Plan to add extra floor to Brighton office building rejected

Plans to add an extra floor to a modern building in The Lanes were turned down because of the impact on a conservation area.

The plans went before Brighton and Hove City Council Planning Committee yesterday (Wednesday 4 March).

A company called Dawn View Ltd applied for planning permission to add an extra floor of office space and a roof terrace on Nile House, a 1980s block in Nile Street, Brighton.

Officials advised the Planning Committee to reject the scheme.

Green councillor Tom Druitt supported the application, saying that it would rejuvenate an “unloved part of The Lanes”.

He said: “It is a real tragedy we have such a resource going through quite a downhill period.

“This is for more than a roof extension. It will justify more than £5 million of investment, bringing the building up to modern standards.”

Councillor Druitt said that many of the ground floor units were empty and the landlord was in talks with Caffe Nero about its future at the site.

Mike Ford, of Morgan Carn architects, spoke for the applicant and said that the proposed terrace was not intended as a meeting space but as a small spill-out space with a pleasant view.

Mr Ford said that the extra floor would be set back from the listed building at 16 Prince Albert Street.

Planning officials recommended refusing the plans because they would obstruct the “traditional and historic roof forms” of the surrounding properties when viewed from Black Lion Street and Prince Albert Street.

Conservative councillor Joe Miller said that more office space was needed but he was concerned about noise.

He said: “I do agree with the heritage team. I do not think it is appropriate to have a roof terrace.”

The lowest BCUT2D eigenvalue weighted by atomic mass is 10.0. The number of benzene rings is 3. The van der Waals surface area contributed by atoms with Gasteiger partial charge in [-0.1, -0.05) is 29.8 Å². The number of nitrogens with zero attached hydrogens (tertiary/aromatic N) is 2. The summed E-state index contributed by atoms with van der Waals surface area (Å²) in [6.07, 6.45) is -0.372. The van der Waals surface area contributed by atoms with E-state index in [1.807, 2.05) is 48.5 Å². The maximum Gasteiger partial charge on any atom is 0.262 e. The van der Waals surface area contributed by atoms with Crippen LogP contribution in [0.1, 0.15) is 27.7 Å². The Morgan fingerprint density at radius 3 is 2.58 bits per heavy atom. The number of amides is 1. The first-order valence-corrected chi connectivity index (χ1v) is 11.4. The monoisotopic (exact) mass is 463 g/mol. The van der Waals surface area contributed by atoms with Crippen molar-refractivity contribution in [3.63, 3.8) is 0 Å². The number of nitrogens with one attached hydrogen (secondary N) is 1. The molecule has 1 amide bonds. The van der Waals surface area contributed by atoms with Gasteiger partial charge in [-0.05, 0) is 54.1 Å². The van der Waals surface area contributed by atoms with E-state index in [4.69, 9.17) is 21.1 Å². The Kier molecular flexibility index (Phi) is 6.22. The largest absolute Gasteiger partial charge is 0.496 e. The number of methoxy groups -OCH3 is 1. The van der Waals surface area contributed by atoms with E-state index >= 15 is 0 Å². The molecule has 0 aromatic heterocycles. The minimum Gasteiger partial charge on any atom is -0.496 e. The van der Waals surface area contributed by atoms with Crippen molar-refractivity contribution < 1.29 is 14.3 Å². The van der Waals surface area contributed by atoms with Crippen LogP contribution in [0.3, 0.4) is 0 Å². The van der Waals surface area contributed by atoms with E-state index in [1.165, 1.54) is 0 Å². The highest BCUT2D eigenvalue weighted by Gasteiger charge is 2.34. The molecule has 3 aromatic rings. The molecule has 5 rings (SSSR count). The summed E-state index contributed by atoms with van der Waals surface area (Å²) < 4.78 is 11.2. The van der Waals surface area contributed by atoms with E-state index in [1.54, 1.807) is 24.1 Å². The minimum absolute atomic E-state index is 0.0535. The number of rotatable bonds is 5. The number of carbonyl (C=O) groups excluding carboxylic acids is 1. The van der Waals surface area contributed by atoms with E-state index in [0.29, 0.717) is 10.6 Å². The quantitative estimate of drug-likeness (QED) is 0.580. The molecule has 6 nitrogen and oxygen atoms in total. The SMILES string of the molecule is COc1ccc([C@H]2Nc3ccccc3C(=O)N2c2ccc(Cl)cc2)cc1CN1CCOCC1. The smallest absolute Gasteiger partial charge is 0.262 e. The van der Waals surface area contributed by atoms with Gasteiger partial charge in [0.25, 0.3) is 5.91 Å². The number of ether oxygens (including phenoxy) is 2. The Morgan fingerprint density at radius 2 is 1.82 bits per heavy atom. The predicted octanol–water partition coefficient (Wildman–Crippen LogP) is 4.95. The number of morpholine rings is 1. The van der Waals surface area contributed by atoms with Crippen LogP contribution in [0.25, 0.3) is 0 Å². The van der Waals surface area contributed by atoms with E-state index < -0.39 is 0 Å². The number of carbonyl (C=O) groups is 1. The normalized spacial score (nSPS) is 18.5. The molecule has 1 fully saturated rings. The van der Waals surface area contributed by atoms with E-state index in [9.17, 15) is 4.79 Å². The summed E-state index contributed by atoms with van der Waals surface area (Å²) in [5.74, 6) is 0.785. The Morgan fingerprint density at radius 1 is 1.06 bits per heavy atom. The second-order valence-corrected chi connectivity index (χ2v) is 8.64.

Independent councillor Tony Janio disagreed about the noise and said: “If there is sound on the roof terrance, you would struggle to hear it at street level.

“There is nowhere you can see the facade of this building. It is unremarkable and we would get a new office development.”

Green councillor Phélim Mac Cafferty said that there was a need to support small businesses in the area but not at the cost of conservation.

He said: “We have a lot of policies on the impact of roofs on conservation areas.

“We have really strident policies on architectural features on listed buildings and conservation areas.

“We should not be changing the roof form on a building by a listed building in a conservation area.”

He added it would harm the integrity of the building.

Labour councillor Daniel Yates also opposed the plans. He said: “I am not convinced there is a need for office roof terrace facilities in the city.

“I am convincing it would add to a 1980s building or add to the amenity of people in offices on other floors.”

Four councillors voted to grant planning permission but five voted against.

  1. TP Reply

    I assume it wasn’t classed as a conservation area in the 1980’s when the office block was built. Was it built on a vacant plot or were some original buildings demolished. It’s a 1980’s office building not a listed building. It seems like planning regs can be chopped and changed when it suits.

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